Kokichi: Yes, but it is not as strict as the one for rikishi. It is usually based on seniority, but sometimes the "directors" of the yobidashi decide. These directors are yobidashi Katsuyuki, Kotoyoshi and Riki.
The principle is as follows: the more experienced we grow, the later in a tournament day we go up on the dohyo to summon the higher-ranked rikishi. But our ranks do not go up and down as those for the rikishi do.
The names of yobidashi are put on the same banzuke as those of the rikishi when they are "qualified" enough for it. These are usually the yobidashi who summon the sekitori (wrestlers ranked in Juryo or Makuuchi). From that moment on, same as sekitori, yobidashi can have a tsukebito (assistant).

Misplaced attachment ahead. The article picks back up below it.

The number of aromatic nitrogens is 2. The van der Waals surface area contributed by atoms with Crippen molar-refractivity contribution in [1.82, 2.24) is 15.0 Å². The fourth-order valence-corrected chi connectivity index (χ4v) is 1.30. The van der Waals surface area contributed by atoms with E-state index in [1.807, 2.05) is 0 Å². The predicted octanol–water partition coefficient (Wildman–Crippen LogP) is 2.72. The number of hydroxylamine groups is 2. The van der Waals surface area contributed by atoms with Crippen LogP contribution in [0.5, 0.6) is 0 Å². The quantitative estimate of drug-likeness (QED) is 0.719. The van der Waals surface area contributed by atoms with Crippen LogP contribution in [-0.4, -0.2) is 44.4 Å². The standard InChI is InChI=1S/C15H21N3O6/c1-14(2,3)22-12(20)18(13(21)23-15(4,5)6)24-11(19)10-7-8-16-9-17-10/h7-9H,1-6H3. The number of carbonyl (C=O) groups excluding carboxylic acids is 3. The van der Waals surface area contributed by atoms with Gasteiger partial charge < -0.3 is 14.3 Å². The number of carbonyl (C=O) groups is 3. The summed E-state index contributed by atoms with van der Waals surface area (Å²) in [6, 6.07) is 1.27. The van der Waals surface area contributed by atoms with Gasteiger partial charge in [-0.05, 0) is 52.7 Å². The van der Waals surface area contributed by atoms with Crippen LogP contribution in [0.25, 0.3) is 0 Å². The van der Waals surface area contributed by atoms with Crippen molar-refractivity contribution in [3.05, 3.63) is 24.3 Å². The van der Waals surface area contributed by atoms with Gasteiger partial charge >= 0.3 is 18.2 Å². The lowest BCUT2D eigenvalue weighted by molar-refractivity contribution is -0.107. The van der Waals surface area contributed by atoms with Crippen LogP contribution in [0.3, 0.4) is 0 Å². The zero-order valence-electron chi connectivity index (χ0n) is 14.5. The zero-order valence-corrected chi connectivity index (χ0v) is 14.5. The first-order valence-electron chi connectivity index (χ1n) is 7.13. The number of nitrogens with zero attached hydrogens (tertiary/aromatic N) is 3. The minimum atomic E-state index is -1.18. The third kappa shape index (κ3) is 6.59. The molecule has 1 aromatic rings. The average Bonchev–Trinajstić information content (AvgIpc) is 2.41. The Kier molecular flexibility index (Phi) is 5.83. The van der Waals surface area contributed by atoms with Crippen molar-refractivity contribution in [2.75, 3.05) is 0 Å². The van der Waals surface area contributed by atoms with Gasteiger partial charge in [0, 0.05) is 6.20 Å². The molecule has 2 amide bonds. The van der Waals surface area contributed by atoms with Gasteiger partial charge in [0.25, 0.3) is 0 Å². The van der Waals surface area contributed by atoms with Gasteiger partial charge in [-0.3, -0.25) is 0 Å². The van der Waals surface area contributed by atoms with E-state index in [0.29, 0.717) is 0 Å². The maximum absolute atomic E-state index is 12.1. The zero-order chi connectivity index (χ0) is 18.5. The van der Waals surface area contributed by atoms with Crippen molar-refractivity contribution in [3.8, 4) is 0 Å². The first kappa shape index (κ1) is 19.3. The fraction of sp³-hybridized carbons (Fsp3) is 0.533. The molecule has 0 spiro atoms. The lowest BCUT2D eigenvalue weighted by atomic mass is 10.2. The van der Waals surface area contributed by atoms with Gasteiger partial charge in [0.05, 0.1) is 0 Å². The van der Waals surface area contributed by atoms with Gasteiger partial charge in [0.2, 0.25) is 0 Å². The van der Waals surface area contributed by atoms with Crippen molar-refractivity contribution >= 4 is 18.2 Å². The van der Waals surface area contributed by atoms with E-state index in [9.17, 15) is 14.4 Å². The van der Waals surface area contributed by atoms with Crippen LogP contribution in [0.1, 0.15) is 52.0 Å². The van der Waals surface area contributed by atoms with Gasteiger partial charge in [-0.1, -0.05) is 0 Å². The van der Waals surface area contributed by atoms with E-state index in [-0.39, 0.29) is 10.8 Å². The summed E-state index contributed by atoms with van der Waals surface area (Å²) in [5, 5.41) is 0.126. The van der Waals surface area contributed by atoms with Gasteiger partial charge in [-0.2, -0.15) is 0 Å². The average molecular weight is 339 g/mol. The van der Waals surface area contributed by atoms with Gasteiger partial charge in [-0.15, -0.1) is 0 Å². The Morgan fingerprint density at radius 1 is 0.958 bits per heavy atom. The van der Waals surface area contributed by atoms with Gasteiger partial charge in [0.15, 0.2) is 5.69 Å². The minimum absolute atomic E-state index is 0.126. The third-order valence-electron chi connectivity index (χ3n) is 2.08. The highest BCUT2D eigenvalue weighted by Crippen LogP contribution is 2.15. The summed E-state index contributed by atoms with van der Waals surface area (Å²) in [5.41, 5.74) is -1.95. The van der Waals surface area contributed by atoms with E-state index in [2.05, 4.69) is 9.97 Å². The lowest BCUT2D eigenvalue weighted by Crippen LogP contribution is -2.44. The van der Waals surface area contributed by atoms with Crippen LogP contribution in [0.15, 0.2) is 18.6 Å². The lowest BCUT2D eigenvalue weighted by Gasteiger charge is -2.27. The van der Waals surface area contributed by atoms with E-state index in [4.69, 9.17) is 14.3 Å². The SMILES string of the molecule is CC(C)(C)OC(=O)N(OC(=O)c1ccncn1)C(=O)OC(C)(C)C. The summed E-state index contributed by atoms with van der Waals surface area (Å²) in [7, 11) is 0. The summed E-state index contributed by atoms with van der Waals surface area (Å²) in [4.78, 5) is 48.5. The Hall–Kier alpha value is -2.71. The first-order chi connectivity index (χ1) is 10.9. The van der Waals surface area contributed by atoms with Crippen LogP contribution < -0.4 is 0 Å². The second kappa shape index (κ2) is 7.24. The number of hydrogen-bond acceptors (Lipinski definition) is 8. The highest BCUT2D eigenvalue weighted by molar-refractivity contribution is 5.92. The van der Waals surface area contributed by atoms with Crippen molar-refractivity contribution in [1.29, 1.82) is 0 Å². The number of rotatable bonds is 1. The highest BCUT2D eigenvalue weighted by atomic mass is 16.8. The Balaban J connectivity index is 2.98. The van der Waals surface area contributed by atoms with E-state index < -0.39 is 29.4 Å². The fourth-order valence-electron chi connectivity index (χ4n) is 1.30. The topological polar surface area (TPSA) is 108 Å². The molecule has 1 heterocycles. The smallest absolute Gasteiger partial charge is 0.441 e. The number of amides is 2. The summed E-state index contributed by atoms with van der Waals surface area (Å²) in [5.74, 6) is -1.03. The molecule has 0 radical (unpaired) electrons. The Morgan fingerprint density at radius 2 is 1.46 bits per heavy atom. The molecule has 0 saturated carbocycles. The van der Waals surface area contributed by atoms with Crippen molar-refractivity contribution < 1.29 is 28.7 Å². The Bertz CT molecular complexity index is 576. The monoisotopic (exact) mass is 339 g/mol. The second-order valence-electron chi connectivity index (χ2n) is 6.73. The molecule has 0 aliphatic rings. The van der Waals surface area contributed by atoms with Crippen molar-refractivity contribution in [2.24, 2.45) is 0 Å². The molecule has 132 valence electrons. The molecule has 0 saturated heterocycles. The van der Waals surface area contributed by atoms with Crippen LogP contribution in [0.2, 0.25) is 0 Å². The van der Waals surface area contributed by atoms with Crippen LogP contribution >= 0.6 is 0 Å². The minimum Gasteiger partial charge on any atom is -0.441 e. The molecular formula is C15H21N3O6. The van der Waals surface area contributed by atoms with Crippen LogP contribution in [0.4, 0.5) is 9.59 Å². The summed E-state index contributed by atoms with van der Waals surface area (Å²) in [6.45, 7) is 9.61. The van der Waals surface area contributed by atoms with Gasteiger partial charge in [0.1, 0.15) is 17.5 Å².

LMdS: Does the dress of a yobidashi depend on his rank?
Kokichi: The costume is the same for experienced and junior yobidashi. It consists of kimono and hakama (Japanese style wide trousers).
Yobidashi often decide on the colours and designs within an ichimon, but the kimono are usually given by sponsors. The sponsor's name is printed on the back of kimono.
There are nine sponsors, so each yobidashi has nine different kimono which he wears during all 15 days of each basho. Of course, all of the kimono look similar in style, and they differ only in colour and the names of the sponsors.
Hakama are presented by rikishi who have been promoted to Ozeki or Yokozuna. You can see that rikishi's name at top of the back of the hakama.
LMdS: Are there "official" tools for yobidashi?